Why Nigeria’s economy is in such disaster

by MMC
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  • By Nkechi Ogbonna
  • BBC News, Lagos

Image source, Ufuoma/BBC Gift


Government policies have worsened the economic crisis, say unions

Nigeria is currently experiencing its worst economic crisis in a generation, leading to widespread hardship and anger.

A liter of gasoline costs more than three times what it did nine months ago, while the price of the staple food, rice, has more than doubled over the past year.

These two figures highlight the difficulties faced by many Nigerians as wages have not kept pace with the rising cost of living.

Like many countries, Nigeria has experienced economic shocks from outside its borders in recent years, but there are also country-specific problems, partly due to reforms introduced by President Bola Tinubu when he took office. function last May.

How bad is the economy?

Overall, annual inflation, which is the average rate of price increases, is now close to 30%, the highest figure in almost three decades. The cost of food has increased even more – by 35%.

However, the monthly minimum wage, set by the government and which all employers are expected to meet, has not changed since 2019 when it was set at 30,000 naira, which is worth just $19 (£15). ) at current exchange rates.

Many are hungry, rationing the food they have or looking for cheaper alternatives.

Videos widely shared on social media show how some are reducing portion sizes.

One clip shows a woman cutting a fish into nine pieces instead of the average four to five. He is heard saying that his goal is to ensure that his family can eat fish at least twice a week.

What is the cause of the economic crisis in Nigeria?

Inflation has soared in many countries as fuel and other costs have soared due to the war in Ukraine.

But President Tinubu’s efforts to reshape the economy have also added to the burden.

On his inauguration day nine months ago, the new president announced the end of long-standing fuel subsidies.

This has helped keep gasoline prices low for citizens of the oil-producing country, but it has also taken a heavy toll on public finances. In the first half of 2023, it represented 15% of the budget, more than the government spent on health or education. Mr Tinubu argued that this could be better used elsewhere.

However, the subsequent sharp rise in gasoline prices caused other prices to rise as companies passed on transportation and energy costs to the consumer.

Another factor driving inflation is a problem Mr Tinubu inherited from his predecessor, Muhammadu Buhari, according to financial analyst Tilewa Adebajo.

He told the BBC’s Newsday program that the previous government had asked the country’s central bank for short-term loans to cover expenses amounting to $19 billion.

The bank printed money, which helped fuel inflation, Mr. Adebajo said.

What happened to the naira?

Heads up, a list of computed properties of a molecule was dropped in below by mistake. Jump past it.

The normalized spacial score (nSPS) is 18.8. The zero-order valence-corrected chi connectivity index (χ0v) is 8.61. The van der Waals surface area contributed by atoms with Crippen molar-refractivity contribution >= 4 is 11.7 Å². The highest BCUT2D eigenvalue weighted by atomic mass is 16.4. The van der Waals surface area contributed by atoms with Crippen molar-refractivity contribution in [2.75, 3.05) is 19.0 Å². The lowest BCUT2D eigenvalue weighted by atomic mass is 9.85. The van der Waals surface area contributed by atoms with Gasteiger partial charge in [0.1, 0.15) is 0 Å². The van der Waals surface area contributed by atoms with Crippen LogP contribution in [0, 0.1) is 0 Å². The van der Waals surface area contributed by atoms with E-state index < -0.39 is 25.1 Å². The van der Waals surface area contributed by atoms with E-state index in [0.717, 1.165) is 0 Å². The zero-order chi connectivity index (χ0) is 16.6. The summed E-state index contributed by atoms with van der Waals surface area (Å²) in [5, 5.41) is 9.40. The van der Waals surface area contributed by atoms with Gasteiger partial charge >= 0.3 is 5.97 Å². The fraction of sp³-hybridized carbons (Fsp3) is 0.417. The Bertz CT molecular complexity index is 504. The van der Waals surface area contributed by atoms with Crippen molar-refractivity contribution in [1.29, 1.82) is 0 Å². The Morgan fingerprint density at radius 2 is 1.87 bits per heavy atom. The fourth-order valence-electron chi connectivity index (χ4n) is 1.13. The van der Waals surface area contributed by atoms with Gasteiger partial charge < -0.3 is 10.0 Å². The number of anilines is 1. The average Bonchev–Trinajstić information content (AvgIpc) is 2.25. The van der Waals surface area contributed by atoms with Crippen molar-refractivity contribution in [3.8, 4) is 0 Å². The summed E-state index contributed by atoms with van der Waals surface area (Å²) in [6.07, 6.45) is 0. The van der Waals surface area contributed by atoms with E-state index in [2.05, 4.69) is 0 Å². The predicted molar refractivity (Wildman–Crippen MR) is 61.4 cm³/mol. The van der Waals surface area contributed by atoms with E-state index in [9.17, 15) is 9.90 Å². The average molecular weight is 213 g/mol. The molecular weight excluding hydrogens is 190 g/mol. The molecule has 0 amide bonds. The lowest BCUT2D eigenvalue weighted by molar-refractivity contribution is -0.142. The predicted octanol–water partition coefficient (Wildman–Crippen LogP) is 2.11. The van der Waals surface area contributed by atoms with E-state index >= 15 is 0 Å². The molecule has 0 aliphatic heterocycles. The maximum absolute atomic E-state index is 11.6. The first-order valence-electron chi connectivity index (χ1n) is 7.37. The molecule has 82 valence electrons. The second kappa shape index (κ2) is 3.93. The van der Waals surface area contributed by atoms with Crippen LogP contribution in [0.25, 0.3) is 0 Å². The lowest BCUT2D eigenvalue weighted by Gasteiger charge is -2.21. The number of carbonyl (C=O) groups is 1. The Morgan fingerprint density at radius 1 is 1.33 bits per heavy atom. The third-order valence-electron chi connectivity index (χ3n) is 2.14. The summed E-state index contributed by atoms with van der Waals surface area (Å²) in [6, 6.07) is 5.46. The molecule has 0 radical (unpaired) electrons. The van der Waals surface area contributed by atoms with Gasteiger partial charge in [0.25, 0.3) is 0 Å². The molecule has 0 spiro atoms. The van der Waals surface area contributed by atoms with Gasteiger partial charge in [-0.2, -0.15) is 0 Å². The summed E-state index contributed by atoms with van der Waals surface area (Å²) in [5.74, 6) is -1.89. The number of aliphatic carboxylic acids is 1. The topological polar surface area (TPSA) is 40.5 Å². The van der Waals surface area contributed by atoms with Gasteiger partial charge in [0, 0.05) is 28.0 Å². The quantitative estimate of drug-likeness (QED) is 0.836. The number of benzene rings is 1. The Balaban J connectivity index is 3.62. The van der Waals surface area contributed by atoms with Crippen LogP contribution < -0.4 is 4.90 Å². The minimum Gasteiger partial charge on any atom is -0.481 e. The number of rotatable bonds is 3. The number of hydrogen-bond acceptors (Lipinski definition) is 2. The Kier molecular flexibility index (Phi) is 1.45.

Mr Tinubu also ended the policy of fixing the price of the currency, the naira, to the US dollar rather than leaving it to the market to determine it based on supply and demand. The central bank was spending a lot of money to maintain this level.

But the abandonment of the peg caused the value of the naira to fall by more than two-thirds, briefly hitting an all-time low last week.

Last May, 10,000 naira bought $22, today it only costs about $6.40.

As the naira is worth less, the price of all imported goods has increased.

When will things get better?

While the president is unlikely to reverse his decisions on fuel subsidies and the naira, which he says will pay off in the long run by strengthening the Nigerian economy, the government has introduced some measures to ease the pain.

Nigerian Vice President Kashim Shettima has announced the creation of a council to monitor and regulate food prices. The government also ordered the national grain reserve to distribute 42,000 tonnes of grain, including corn and millet.

This is not the first time the government has said it is distributing aid to poor and vulnerable Nigerians, but unions have often criticized the government’s method of food distribution, saying much of the aid does not reach poor families.

The government also said it was working with rice farmers to get more to markets and customs officials were instructed to sell the bags of grain they seized at low prices. In a sign of the seriousness of the situation, this led to a crush on Friday in the largest city, Lagos, which killed seven people, local media reported. These distributions have now been stopped.

The rice was seized under the previous government, which banned rice imports to encourage local farmers to grow more. This ban was lifted last year in an attempt to reduce costs, but due to the fall in the value of the naira, this did not work.

Around 15 million poorest households also receive a cash transfer of 25,000 naira ($16; £13) a month, but these days that doesn’t go very far.

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